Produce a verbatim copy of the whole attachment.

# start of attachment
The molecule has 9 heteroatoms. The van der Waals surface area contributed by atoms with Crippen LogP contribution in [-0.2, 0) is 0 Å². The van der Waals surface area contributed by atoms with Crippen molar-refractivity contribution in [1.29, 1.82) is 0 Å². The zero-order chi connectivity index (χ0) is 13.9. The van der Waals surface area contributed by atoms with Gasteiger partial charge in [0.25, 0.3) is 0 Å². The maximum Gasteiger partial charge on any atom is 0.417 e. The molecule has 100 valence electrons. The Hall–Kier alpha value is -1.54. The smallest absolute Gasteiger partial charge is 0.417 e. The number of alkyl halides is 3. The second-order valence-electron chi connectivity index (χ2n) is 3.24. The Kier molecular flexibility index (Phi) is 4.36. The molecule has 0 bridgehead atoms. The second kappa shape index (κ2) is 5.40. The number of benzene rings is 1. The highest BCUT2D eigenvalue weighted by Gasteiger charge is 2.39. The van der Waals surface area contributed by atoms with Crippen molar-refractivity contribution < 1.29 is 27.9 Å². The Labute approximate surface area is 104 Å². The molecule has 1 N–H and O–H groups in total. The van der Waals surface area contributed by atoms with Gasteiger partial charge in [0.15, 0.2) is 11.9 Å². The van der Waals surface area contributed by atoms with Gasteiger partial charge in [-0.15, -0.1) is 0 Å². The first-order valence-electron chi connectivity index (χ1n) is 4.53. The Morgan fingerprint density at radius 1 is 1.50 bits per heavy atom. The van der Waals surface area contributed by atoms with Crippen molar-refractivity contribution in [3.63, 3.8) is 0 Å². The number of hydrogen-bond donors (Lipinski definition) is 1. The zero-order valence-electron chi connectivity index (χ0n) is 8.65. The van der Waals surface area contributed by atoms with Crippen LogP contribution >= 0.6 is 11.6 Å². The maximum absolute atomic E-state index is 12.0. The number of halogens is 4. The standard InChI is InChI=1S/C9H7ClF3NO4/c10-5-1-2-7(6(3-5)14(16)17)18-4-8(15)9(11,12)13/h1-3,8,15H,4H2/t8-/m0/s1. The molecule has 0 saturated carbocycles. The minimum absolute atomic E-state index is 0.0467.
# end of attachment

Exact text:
The molecule has 9 heteroatoms. The van der Waals surface area contributed by atoms with Crippen LogP contribution in [-0.2, 0) is 0 Å². The van der Waals surface area contributed by atoms with Crippen molar-refractivity contribution in [1.29, 1.82) is 0 Å². The zero-order chi connectivity index (χ0) is 13.9. The van der Waals surface area contributed by atoms with Gasteiger partial charge in [0.25, 0.3) is 0 Å². The maximum Gasteiger partial charge on any atom is 0.417 e. The molecule has 100 valence electrons. The Hall–Kier alpha value is -1.54. The smallest absolute Gasteiger partial charge is 0.417 e. The number of alkyl halides is 3. The second-order valence-electron chi connectivity index (χ2n) is 3.24. The Kier molecular flexibility index (Phi) is 4.36. The molecule has 0 bridgehead atoms. The second kappa shape index (κ2) is 5.40. The number of benzene rings is 1. The highest BCUT2D eigenvalue weighted by Gasteiger charge is 2.39. The van der Waals surface area contributed by atoms with Crippen molar-refractivity contribution < 1.29 is 27.9 Å². The Labute approximate surface area is 104 Å². The molecule has 1 N–H and O–H groups in total. The van der Waals surface area contributed by atoms with Gasteiger partial charge in [0.15, 0.2) is 11.9 Å². The van der Waals surface area contributed by atoms with Gasteiger partial charge in [-0.15, -0.1) is 0 Å². The first-order valence-electron chi connectivity index (χ1n) is 4.53. The Morgan fingerprint density at radius 1 is 1.50 bits per heavy atom. The van der Waals surface area contributed by atoms with Crippen molar-refractivity contribution in [3.63, 3.8) is 0 Å². The number of hydrogen-bond donors (Lipinski definition) is 1. The zero-order valence-electron chi connectivity index (χ0n) is 8.65. The van der Waals surface area contributed by atoms with Crippen LogP contribution >= 0.6 is 11.6 Å². The maximum absolute atomic E-state index is 12.0. The number of halogens is 4. The standard InChI is InChI=1S/C9H7ClF3NO4/c10-5-1-2-7(6(3-5)14(16)17)18-4-8(15)9(11,12)13/h1-3,8,15H,4H2/t8-/m0/s1. The molecule has 0 saturated carbocycles. The minimum absolute atomic E-state index is 0.0467.